But this isn’t most people’s experience of life.

He asked me what could be done about it.
I told him the answer was to send them all out for a year
to do some dead-end job
like working in a chicken processing plant
or spreading muck with a tractor.
It would do more good than a gap year in Peru. 

He laughed and thought this was tremendously witty.
It wasn’t meant to be funny.

~James Rebanks from The Shepherd’s Life
(how a sheep farmer succeeds at Oxford and then goes back to the farm)

 

For almost thirty years, I have spent about an hour a day shoveling manure out of numerous horse stalls and I’m a better person for it.  Wheeled to a mountainous pile in our barnyard,  this daily collection of manure happily composts year round, becoming rich fertilizer in a matter of months through a crucible-like heating process of organic chemistry, bacteria and earthworms.  Nothing mankind has achieved quite matches the drama of useless and basically disgusting stuff transforming into the essential elements needed for productive growth and survival.   This is a metaphor I can <ahem> happily muck about in.

I’m in awe, every day, at being part of this process — in many ways a far more tangible improvement to the world than anything else I manage to accomplish every day.  The horses, major contributors that they are, act underwhelmed by my enthusiasm.  I guess some miracles are relative, depending on one’s perspective, but if the horses understood that the grass they contentedly eat in the pasture, or the hay they munch on during the winter months, was grown thanks to their carefully recycled waste products, they might be more impressed.

Their nonchalance about the daily mucking routine is understandable.  If they are outside, they probably don’t notice their beds are clean when they return to the stalls at night.  If they are inside during the heavy rain days, they feel duty-bound to be in my face as I move about their stall, toting my pitchfork and pushing a wheelbarrow.  I’m a source of constant amusement as they nose my jacket pockets for treats that I never carry, as they beg for scratches on their unreachable itchy spots, and as they attempt to overturn an almost full load, just to see balls of manure roll to all corners of the stall like breaking a rack of billiard balls in a game of pool.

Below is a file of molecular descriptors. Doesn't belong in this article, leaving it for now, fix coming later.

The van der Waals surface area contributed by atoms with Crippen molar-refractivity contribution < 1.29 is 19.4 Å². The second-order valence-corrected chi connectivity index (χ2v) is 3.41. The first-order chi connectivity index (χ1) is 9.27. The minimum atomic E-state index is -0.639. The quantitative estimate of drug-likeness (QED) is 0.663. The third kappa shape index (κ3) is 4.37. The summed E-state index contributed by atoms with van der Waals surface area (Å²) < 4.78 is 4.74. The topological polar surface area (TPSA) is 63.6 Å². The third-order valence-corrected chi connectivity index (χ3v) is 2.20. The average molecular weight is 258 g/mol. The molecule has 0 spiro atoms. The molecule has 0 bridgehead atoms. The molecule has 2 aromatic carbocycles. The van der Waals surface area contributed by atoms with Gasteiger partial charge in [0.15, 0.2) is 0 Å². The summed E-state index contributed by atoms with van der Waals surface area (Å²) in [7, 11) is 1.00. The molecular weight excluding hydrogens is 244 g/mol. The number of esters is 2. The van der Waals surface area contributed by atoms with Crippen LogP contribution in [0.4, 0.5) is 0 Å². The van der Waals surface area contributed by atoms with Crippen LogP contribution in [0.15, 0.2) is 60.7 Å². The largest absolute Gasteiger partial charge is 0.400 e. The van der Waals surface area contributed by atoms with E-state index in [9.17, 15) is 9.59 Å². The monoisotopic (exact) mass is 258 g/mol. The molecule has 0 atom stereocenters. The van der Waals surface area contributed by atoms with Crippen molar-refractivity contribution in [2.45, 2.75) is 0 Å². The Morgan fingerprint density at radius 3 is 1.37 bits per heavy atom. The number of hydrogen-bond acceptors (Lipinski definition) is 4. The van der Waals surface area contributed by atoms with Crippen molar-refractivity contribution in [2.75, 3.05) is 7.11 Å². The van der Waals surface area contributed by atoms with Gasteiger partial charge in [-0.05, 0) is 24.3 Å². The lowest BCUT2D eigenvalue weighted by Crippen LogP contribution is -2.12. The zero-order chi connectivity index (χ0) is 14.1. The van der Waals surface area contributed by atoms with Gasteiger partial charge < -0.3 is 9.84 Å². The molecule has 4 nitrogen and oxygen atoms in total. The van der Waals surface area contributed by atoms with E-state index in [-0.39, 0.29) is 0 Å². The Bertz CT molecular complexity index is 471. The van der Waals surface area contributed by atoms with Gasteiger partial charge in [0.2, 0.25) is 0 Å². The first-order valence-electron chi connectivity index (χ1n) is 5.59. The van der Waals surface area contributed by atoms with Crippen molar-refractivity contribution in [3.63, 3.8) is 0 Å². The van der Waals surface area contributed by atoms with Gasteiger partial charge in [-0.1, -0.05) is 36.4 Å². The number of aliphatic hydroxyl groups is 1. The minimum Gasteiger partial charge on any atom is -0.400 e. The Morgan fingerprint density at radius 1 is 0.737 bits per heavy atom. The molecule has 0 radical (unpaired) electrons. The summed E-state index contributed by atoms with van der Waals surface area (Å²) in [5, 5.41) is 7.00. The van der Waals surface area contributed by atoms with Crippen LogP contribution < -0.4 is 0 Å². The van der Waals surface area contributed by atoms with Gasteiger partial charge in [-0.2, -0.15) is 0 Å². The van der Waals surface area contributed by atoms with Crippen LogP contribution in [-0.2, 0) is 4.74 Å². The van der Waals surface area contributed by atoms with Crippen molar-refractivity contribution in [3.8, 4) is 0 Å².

Good thing I’m a patient person always seeking an object lesson in whatever I see or do ~ mucking out stalls every day helps me tolerate the proverbial muck I encounter every day off the farm.  And spending an hour a day getting dirty in the real stuff somehow makes the virtual manure less noxious.  Everyone should be mucking out as I think the world would generally be a better place.

My former stallion, now gelded, discovered a way to make my life easier rather than complicating it.  He hauled a rubber tub into his stall from his paddock, by tossing it into the air with his teeth and throwing it, and it finally settled against one wall.  Then he began to consistently pile his manure, with precise aim, right in the tub.  I didn’t ask him to do this.  It had never occurred to me.  I hadn’t even thought it was possible for a horse to house train himself.  But there it is, proof that some horses prefer neat and tidy rather than the whirlwind eggbeater approach to manure distribution.  After a day of his manure pile plopping, it is actually too heavy for me to pick up and dump into the wheelbarrow all in one tub load, but it takes 1/4 of the time to clean his stall than the others, and he spares all this bedding.

What a guy.  He provides me unending inspiration in how to keep my own personal muck concentrated rather than spreading it about,  contaminating the rest of the world.

Now, once I teach him to put the seat back down when he’s done, he’s welcome to move into the house…

poop